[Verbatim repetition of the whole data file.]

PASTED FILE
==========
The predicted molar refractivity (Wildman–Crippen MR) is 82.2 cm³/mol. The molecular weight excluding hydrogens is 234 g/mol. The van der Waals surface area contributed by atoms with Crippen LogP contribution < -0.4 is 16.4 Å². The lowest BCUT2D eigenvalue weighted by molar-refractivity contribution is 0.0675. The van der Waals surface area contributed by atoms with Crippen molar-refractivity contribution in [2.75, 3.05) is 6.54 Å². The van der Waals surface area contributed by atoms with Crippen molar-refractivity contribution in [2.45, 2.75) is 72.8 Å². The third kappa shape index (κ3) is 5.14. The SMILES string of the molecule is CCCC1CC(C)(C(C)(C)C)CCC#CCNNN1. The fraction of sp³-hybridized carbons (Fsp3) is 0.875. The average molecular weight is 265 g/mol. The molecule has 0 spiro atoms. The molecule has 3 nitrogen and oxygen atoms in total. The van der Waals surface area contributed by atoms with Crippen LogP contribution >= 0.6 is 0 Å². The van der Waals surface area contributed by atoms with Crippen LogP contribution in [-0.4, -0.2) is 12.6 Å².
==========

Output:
The predicted molar refractivity (Wildman–Crippen MR) is 82.2 cm³/mol. The molecular weight excluding hydrogens is 234 g/mol. The van der Waals surface area contributed by atoms with Crippen LogP contribution < -0.4 is 16.4 Å². The lowest BCUT2D eigenvalue weighted by molar-refractivity contribution is 0.0675. The van der Waals surface area contributed by atoms with Crippen molar-refractivity contribution in [2.75, 3.05) is 6.54 Å². The van der Waals surface area contributed by atoms with Crippen molar-refractivity contribution in [2.45, 2.75) is 72.8 Å². The third kappa shape index (κ3) is 5.14. The SMILES string of the molecule is CCCC1CC(C)(C(C)(C)C)CCC#CCNNN1. The fraction of sp³-hybridized carbons (Fsp3) is 0.875. The average molecular weight is 265 g/mol. The molecule has 0 spiro atoms. The molecule has 3 nitrogen and oxygen atoms in total. The van der Waals surface area contributed by atoms with Crippen LogP contribution >= 0.6 is 0 Å². The van der Waals surface area contributed by atoms with Crippen LogP contribution in [-0.4, -0.2) is 12.6 Å².